Students and staff at public schools in Massachusetts will no longer be required to wear face coverings inside starting Feb. 28, Gov. Charlie Baker and state education Commissioner Jeffrey Riley said Wednesday.

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The decision was made in consultation with infectious disease physicians, the state Department of Public Health, and other medical experts, they said.

“Given the extremely low risk to young people, the widespread availability and the proven effectiveness of vaccines, and the distribution of accurate test protocols, and tests, it’s time to give our kids a sense of normalcy and lift the mask mandate on a statewide basis for schools,” the Republican governor said at a news conference.

The indoor mask requirement was put in place by Riley in August to stem the spread of the coronavirus in schools, and was extended several times, most recently in early January when the omicron variant was surging.

More than 40 schools statewide have already lifted mask mandates after reaching an 80% vaccination threshold among staff and students.

Riley pointed out that some students may continue to choose to wear a mask, and some individual schools districts may choose to extend the mask requirement beyond Feb. 28.

Students and faculty may still have to wear masks in certain scenarios, he said. For example, a student who tests positive for the coronavirus is required to stay at home for five days, then wear a mask for five days upon returning to the classroom.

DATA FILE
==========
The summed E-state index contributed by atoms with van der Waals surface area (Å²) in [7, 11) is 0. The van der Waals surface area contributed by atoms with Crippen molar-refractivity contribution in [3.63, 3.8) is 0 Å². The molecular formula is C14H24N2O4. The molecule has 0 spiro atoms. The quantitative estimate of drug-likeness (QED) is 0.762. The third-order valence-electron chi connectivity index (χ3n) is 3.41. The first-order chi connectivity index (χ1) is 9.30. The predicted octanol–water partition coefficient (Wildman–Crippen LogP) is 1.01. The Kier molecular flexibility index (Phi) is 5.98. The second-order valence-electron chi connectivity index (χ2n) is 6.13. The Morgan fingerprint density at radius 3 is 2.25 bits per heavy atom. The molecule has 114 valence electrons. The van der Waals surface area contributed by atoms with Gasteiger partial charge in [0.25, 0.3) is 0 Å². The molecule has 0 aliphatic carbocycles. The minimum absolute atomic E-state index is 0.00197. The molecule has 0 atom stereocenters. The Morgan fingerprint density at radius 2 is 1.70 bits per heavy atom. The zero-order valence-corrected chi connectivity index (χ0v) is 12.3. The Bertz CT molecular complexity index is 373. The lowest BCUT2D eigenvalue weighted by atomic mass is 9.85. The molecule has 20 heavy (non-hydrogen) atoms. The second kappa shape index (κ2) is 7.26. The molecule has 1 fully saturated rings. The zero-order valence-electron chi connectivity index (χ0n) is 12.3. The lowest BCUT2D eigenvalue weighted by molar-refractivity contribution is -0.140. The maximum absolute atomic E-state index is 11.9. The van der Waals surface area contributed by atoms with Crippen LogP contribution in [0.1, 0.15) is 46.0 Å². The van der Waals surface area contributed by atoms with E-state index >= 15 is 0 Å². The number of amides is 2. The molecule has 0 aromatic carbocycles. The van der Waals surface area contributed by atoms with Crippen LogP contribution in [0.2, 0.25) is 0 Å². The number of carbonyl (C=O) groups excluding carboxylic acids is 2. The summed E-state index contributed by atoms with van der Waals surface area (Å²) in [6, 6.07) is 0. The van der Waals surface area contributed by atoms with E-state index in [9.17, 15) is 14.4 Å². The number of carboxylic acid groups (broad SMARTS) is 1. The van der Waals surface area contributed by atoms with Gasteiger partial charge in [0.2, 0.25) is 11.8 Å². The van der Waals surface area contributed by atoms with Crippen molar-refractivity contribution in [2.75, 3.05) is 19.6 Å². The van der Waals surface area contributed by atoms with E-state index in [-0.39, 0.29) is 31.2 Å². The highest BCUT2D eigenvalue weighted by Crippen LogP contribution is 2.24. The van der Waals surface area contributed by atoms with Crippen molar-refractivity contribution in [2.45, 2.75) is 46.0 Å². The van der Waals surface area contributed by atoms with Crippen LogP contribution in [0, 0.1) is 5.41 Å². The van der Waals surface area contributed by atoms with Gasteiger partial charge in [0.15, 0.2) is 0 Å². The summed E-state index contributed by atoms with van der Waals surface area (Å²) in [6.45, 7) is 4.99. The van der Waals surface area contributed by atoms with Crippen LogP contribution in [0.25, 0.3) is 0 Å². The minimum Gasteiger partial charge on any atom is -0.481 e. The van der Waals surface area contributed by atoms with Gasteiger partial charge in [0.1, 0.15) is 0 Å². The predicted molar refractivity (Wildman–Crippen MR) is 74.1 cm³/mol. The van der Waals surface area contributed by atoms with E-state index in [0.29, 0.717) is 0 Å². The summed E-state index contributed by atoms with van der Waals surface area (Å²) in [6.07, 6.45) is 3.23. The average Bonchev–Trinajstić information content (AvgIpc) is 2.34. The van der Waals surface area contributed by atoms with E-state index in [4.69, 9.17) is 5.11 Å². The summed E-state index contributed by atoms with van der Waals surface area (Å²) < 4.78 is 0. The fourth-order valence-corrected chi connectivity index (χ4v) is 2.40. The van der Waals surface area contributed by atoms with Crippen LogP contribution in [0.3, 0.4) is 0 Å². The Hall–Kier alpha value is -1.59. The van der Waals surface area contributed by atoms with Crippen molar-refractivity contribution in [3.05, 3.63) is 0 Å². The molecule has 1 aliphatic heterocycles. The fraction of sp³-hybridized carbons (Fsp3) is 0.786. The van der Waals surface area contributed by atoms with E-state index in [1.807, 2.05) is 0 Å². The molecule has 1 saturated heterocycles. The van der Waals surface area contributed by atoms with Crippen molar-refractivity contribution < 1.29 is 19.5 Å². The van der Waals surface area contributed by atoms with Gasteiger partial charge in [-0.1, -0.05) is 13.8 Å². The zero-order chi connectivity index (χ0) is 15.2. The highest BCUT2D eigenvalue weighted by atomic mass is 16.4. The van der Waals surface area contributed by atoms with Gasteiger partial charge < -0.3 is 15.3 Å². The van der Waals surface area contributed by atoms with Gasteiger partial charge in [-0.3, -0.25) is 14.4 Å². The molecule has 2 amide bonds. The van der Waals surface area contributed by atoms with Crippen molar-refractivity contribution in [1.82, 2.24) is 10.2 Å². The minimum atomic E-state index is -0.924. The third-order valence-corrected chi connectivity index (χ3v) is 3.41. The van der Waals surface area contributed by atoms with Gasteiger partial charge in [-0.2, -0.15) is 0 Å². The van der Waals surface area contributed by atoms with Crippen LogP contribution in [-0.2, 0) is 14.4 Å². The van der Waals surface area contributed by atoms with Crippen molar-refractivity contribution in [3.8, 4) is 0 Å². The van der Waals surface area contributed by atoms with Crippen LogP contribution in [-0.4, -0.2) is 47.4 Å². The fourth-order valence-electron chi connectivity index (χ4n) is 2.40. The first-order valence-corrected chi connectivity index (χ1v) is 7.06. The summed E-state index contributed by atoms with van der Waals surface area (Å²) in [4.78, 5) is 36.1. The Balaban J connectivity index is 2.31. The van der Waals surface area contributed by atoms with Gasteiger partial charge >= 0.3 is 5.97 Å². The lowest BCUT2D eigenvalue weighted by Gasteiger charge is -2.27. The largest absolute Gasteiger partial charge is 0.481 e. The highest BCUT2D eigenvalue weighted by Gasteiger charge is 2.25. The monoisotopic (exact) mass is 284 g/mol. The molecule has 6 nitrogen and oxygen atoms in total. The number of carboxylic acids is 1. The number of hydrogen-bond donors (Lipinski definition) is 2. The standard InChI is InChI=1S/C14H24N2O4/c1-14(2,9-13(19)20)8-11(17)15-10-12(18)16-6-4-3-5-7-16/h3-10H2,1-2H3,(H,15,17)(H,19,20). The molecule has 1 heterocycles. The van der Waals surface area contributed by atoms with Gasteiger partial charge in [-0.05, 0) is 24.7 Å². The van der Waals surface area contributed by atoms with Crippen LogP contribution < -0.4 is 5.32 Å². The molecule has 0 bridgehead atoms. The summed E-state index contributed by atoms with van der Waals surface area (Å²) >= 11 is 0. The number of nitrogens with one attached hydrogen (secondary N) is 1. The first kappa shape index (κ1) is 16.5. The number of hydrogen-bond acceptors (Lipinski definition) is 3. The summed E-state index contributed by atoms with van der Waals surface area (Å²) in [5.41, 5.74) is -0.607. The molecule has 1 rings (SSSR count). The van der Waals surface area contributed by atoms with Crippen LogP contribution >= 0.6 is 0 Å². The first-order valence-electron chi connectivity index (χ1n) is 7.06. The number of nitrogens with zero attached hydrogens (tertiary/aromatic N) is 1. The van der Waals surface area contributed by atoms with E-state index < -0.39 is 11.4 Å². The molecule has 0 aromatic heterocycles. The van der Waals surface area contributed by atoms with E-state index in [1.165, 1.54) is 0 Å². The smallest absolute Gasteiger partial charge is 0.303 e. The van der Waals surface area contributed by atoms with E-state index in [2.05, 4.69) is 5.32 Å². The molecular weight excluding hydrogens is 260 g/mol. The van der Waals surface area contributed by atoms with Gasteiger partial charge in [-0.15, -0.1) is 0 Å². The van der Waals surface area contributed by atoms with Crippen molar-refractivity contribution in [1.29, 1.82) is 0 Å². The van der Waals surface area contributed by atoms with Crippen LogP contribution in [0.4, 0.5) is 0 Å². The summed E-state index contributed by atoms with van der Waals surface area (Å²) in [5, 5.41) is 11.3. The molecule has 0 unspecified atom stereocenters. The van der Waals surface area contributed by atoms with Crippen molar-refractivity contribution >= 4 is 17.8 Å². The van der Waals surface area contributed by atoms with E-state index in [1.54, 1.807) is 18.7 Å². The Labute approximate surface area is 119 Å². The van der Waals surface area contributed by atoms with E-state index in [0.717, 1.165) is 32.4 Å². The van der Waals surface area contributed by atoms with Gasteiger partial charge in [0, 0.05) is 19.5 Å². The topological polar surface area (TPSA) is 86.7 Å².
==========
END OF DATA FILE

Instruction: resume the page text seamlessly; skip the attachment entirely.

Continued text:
Masks will still be required on school buses, per federal regulations, he said.

Massachusetts is lifting the school masking requirement based in part on high vaccination rates among students. The state is second in the nation for vaccination in children age 5 to 11, and 82% of c16 to 19 year olds have received as least one shot, he said.

“During the past two years, the impact of COVID on children has caused a strain on their mental health, emotional well-being and academic success,” Riley said.

“We believe removing the mask requirement will make it easier for students to learn, particularly our young readers and students learning English as a second language,” he added.

The Department of Early Education and Care, which oversees day care and preschool facilities, will also lift the mask requirements currently in place for all licensed child care providers effective Feb. 28.

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The decision in Massachusetts comes after the governors of Connecticut, Delaware, New Jersey and Oregon this week announced plans to lift mandates in schools by the end of February or March, and as some communities in Massachusetts lift indoor mask mandates.

Although Massachusetts does not have a statewide mandate, some cities and towns have required masks for indoor public spaces such as restaurants and gyms. But several communities, most notably Worcester, the state’s second largest city, have in recent days announced plans to lift them as the number of new coronavirus cases plummets.

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